Marie Brennan introduces an enchanting new world in A Natural History of Dragons.

Author Website; Author Twitter

Tor Books; February 2013; Hardcover; 336 pages.

You do not need to be a “follower/reader” of Layers of Thought to enter this contest, however you get an extra point if you do. Here are ways to keep up to date:

Ways to “follow”:

  1. Google: via the blog’s side bar (I will follow back if I can find your blog.)
  2. Facebook: for updates in your feed and add me as a friend.
  3. Your Email Box
  4. Feed Reader
  5. Twitter (I will follow back, for any of these social media sites.)
  6. Google+
  7. Pinterest
  8. Goodreads (Add me as a friend -no giveaway updates here only reviews.)

Please fill out the Google form. And remember that your information is used for this contest only. Incomplete names, emails, and addresses will be make your entry VOID.

To fill out the Google form link via this text.

Good luck!

Wednesday, February 20, 2013

Giveaway: A Shade of Vampire ~ by Bella Forrest (and YA Paranormal blog hop)

shades of a vampire

We have a giveaway of one signed copy of A Shade of Vampire ~ by Bella Forrest for one international address, and a Young Adult Paranormal Hop where you can potentially win more books of a similar genre.

About A Shade of Vampire:    On the evening of Sofia Claremont's seventeenth birthday, she is sucked into a nightmare from which she cannot wake.

A quiet evening walk along a beach brings her face to face with a dangerous pale creature that craves much more than her blood. She is kidnapped to an island where the sun is eternally forbidden to shine. An island uncharted by any map and ruled by the most powerful vampire coven on the planet. She wakes here as a slave, a captive in chains. Sofia's life takes a thrilling and terrifying turn when she is the one selected out of hundreds of girls to join the harem of Derek Novak, the dark royal Prince. Despite his addiction to power and obsessive thirst for her blood, Sofia soon realizes that the safest place on the island is within his quarters, and she must do all within her power to win him over if she is to survive even one more night.

Will she succeed? ...or is she destined to the same fate that all other girls have met at the hands of the Novaks?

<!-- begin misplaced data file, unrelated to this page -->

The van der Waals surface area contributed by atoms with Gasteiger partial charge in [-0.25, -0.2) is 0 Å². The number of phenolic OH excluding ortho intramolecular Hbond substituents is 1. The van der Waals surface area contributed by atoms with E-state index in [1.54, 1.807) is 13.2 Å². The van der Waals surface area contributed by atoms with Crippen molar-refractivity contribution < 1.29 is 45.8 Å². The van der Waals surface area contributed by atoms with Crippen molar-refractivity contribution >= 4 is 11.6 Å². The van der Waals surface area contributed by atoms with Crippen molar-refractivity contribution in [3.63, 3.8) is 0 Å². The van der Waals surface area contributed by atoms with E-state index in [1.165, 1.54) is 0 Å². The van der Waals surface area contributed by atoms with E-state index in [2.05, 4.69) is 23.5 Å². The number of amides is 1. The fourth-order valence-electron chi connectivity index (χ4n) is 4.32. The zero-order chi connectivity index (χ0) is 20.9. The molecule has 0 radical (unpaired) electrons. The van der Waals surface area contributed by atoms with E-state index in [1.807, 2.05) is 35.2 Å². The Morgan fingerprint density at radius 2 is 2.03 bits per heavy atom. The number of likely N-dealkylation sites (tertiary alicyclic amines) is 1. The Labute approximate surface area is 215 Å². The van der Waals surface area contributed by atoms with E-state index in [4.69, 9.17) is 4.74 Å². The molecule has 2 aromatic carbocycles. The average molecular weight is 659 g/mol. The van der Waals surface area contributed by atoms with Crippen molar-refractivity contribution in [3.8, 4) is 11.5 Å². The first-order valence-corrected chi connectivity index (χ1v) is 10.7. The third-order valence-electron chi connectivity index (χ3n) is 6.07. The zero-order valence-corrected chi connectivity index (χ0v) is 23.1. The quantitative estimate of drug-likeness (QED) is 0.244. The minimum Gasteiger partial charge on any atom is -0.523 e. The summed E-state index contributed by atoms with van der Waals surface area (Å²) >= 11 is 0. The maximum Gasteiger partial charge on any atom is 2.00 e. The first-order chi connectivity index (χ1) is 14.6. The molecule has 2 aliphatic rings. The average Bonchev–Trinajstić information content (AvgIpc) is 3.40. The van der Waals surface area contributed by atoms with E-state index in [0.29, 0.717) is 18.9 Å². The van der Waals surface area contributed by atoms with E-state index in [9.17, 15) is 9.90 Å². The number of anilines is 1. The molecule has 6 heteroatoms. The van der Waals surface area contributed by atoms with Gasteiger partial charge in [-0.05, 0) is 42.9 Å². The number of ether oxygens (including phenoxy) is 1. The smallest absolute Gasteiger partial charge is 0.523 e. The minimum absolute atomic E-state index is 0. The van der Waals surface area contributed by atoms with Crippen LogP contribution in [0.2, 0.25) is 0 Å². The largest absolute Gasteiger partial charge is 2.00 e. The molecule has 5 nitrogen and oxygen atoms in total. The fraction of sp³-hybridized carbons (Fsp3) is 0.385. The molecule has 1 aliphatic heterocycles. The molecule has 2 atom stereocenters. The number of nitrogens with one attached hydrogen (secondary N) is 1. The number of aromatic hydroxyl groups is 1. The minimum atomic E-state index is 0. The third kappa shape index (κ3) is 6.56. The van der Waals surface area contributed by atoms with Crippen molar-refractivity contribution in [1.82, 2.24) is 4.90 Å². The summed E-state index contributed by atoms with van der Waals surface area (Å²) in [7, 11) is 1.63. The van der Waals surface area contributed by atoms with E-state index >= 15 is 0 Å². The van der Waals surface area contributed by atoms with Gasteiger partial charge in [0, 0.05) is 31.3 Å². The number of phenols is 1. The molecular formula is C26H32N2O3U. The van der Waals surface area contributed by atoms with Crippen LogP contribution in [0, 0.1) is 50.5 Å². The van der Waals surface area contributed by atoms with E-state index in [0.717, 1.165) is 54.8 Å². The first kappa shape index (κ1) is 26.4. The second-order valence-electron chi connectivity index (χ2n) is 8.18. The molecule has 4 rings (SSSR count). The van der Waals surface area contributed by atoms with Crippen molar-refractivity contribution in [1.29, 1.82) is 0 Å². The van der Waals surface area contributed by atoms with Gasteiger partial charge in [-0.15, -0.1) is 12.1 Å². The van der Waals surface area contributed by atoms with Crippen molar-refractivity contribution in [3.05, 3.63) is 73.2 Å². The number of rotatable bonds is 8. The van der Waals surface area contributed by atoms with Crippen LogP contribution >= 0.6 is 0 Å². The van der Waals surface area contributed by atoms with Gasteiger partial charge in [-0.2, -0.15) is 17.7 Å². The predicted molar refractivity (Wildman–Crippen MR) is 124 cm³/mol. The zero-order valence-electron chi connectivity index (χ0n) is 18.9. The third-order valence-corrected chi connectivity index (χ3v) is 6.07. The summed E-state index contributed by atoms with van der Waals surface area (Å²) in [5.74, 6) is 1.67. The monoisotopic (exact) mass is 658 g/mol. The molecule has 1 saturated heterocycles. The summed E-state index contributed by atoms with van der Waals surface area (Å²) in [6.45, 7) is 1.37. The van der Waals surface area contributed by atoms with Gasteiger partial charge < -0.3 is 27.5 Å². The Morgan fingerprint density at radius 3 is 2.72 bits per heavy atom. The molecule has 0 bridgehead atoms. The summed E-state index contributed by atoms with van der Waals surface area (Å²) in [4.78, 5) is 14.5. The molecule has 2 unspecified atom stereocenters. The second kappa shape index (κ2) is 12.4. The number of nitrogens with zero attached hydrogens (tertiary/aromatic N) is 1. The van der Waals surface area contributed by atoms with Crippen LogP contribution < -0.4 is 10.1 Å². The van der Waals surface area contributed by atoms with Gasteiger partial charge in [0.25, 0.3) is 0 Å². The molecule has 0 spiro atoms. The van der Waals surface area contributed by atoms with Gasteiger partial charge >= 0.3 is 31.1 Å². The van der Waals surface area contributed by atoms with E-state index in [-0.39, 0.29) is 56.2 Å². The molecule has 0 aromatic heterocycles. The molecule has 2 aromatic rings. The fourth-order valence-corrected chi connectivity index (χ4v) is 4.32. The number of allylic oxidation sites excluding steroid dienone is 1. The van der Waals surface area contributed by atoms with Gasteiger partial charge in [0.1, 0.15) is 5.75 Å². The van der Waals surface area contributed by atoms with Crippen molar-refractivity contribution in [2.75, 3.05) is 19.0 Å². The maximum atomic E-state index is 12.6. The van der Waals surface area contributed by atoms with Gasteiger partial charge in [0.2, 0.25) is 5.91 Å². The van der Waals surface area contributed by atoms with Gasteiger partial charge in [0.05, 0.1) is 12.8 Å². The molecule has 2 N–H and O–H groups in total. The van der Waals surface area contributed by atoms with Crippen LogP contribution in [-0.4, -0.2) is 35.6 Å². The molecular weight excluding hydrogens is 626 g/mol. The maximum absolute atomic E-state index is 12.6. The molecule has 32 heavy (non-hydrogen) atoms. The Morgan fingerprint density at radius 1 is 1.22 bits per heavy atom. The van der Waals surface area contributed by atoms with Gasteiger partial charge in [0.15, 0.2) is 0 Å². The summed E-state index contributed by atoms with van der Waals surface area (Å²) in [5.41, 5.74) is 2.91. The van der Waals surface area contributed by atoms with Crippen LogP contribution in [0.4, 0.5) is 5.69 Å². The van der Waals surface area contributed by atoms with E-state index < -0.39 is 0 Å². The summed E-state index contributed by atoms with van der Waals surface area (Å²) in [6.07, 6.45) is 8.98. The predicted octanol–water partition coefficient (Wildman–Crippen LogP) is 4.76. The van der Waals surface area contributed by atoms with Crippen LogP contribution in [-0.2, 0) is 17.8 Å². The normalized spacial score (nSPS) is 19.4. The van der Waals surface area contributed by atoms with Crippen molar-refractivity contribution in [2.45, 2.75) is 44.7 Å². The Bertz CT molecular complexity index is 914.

About Bella Forest:   She’s been telling stories pretty much since she could talk. Instead of having her parents read her bed-time stories, she would prefer to share her own made up tales. After growing up she developed a passion for the fantasy genre, but more specifically vampires.

Her debut novel, A Shade of Vampire, was released in December of 2012. It became a #1 Christmas Bestseller in Vampire Romance, Paranormal and Fantasy.


This book is part of the Young Adult Paranormal Giveaway Hop from February 21st – 27th. It’s hosted by I Am a Reader, Not a Writer and YA Between the Lines.


  2. You DO NOT need to be a follower to enter this contests.
  3. If you do follow then you get an extra point.
  4. Fill out the Google form completely or your entry will be VOID.
  5. Please see below for ways to follow Layers of Thought.

Ways to follow:

  1. Google: via the blog’s side bar (I will follow back if I can find your blog.)
  2. Facebook: for updates in your feed and add me as a friend.
  3. Your Email Box
  4. Feed Reader
  5. Twitter (I will follow back, for any of these social media sites.)
  6. Google+
  7. Pinterest
  8. Goodreads (Add me as a friend -no giveaway updates only reviews.)

This hop and giveaway are now closed. Congratulations to our winner Zara F!

Tuesday, February 19, 2013

Giveaway: Blood’s Pride ~ by Evie Manieri

blood's pride

We have one copy of just released - Blood’s Pride ~ by Evie Manieri for one US or Canadian address.

Here’s the author’s blurb for the book:

Rising from their sea-torn ships like vengeful, pale phantoms, the Norlanders laid waste to the Shadar under cover of darkness. They forced the once-peaceful fisher folk into slavery and forged an alliance with their former trading partners, the desert-dwelling Nomas tribe, cutting off any hope of salvation.

Now, two decades after the invasion, a rebellion gathers strength in the dark corridors of the city. A small faction of Shadari have hired the Mongrel, an infamous mercenary, to aid their fledgling uprising—but with her own shadowy ties to the region, she is a frighteningly volatile ally. Has she really come to lead a revolution, or for a more sinister purpose all her own?